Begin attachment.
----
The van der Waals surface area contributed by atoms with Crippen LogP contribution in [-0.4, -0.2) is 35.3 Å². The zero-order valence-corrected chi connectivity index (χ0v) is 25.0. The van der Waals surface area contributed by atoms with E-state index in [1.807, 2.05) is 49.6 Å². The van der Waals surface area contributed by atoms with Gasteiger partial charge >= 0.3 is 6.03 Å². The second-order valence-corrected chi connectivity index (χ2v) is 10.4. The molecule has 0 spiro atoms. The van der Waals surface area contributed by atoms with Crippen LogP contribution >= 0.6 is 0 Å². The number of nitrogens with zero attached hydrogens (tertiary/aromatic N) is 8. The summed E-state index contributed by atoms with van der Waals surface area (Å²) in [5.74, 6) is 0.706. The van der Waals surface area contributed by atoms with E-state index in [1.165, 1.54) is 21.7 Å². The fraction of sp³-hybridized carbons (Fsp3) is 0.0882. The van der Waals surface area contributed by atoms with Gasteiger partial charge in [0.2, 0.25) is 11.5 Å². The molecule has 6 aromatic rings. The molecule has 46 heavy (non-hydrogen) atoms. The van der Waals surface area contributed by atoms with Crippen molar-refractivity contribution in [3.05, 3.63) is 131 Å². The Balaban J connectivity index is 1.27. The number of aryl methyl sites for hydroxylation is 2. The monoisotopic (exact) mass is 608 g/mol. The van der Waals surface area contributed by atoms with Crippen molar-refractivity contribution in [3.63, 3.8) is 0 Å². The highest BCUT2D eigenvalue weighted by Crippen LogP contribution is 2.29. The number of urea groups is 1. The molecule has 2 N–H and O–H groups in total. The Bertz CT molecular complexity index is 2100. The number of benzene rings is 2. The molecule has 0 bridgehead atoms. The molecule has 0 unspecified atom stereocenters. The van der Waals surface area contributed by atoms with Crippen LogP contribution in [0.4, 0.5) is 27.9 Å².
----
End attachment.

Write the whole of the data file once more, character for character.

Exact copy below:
The van der Waals surface area contributed by atoms with Crippen LogP contribution in [-0.4, -0.2) is 35.3 Å². The zero-order valence-corrected chi connectivity index (χ0v) is 25.0. The van der Waals surface area contributed by atoms with E-state index in [1.807, 2.05) is 49.6 Å². The van der Waals surface area contributed by atoms with Gasteiger partial charge >= 0.3 is 6.03 Å². The second-order valence-corrected chi connectivity index (χ2v) is 10.4. The molecule has 0 spiro atoms. The van der Waals surface area contributed by atoms with Crippen LogP contribution >= 0.6 is 0 Å². The number of nitrogens with zero attached hydrogens (tertiary/aromatic N) is 8. The summed E-state index contributed by atoms with van der Waals surface area (Å²) in [5.74, 6) is 0.706. The van der Waals surface area contributed by atoms with E-state index in [1.165, 1.54) is 21.7 Å². The fraction of sp³-hybridized carbons (Fsp3) is 0.0882. The van der Waals surface area contributed by atoms with Gasteiger partial charge in [0.2, 0.25) is 11.5 Å². The molecule has 6 aromatic rings. The molecule has 46 heavy (non-hydrogen) atoms. The van der Waals surface area contributed by atoms with Crippen molar-refractivity contribution in [3.05, 3.63) is 131 Å². The Balaban J connectivity index is 1.27. The number of aryl methyl sites for hydroxylation is 2. The monoisotopic (exact) mass is 608 g/mol. The van der Waals surface area contributed by atoms with Crippen molar-refractivity contribution in [3.63, 3.8) is 0 Å². The highest BCUT2D eigenvalue weighted by Crippen LogP contribution is 2.29. The number of urea groups is 1. The molecule has 2 N–H and O–H groups in total. The Bertz CT molecular complexity index is 2100. The number of benzene rings is 2. The molecule has 0 bridgehead atoms. The molecule has 0 unspecified atom stereocenters. The van der Waals surface area contributed by atoms with Crippen LogP contribution in [0.4, 0.5) is 27.9 Å².